Nuclear Project Could Solve World’s Energy Woes
LONDON — If scientists succeed in building an experimental nuclear fusion reactor and making it work it could solve the world’s energy problems for the next 1,000 years or more, a leading scientist said on Tuesday.
After months of wrangling, France defeated a bid from Japan and signed a deal to build the 10-billion-euro ($12 billion) experimental reactor at Cadarache in the south of the country.
Ian Fells, of the Royal Academy of Engineering in Britain and an expert on energy conversion, described the ITER (International Thermonuclear Experimental Reactor) project backed by China, the EU, Japan, Russia, South Korea and the United States as a huge physics experiment.
It is one which has enormous potential and could lead to the building of a prototype power station in about 30 years time.
"If we can really make this work, there will be enough electricity to last the world for the next 1,000 to 2,000 years. So it is really quite important but quite difficult to do it," Fells said in an interview.
In terms of the scientific and engineering difficulty involved, he compared it to landing a man on the moon.
"I give it a 50-50 chance of success but the engineering is very difficult," said Fells.
ITER would have an advantage over current nuclear reactors because it would be cleaner. It would not rely on enriched uranium fuel and it would not produce plutonium, which is a concern from a terrorism point of view.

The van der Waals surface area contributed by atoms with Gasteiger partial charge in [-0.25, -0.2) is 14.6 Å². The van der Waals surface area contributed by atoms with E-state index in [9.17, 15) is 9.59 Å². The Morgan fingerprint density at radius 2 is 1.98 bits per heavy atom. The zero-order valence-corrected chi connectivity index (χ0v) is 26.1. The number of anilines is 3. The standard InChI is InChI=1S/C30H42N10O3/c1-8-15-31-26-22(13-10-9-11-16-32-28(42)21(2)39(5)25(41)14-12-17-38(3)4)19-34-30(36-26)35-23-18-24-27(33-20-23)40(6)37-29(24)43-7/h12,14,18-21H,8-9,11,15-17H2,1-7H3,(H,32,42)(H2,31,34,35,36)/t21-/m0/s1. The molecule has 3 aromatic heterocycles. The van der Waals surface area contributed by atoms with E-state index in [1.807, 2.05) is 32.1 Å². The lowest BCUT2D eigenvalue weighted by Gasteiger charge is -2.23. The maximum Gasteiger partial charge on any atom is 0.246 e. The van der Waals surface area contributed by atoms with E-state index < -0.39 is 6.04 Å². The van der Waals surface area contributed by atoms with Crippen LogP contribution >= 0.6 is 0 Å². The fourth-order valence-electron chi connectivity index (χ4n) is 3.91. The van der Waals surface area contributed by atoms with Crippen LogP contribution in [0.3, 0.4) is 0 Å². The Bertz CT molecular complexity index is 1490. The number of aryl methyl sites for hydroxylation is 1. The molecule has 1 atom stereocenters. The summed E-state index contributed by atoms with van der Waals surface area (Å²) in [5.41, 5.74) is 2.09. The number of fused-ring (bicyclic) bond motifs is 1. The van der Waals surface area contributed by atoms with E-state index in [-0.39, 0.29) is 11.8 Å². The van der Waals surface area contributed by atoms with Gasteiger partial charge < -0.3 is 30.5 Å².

"The technology of this is the science of the hydrogen bomb," Fells said. "You take a couple of hydrogen atoms and you squeeze them together, you fuse them together, and they turn into an atom of helium and produce a great burp of energy."
"This is turning mass into energy as with Einstein’s celebrated equation E=MC2 (energy = mass times the speed of light squared)."
Scientists know it could work because they know the hydrogen bomb works. But the problem they face is trying to do it in a controlled manner so the heat can be used to generate electricity.
ITER seeks to mimic the way the sun produces energy, potentially providing an inexhaustible source of low-cost energy using seawater as fuel.
The hydrogen atom used is deuterium which is a stable isotope of hydrogen.
"The oceans are absolutely stuffed full of it," said Fells.
Although ITER would be cleaner than current nuclear reactors it does pose some problems.
"In the course of the reaction it produces a lot of neutrons and they get into the actual fabric of the machine and over years it becomes radioactive, so there is still a problem of decommissioning," said Fells.
But he added that the potential for the technology, if it can be made to work, is so great it is really worthwhile putting in a large effort to see if it can succeed.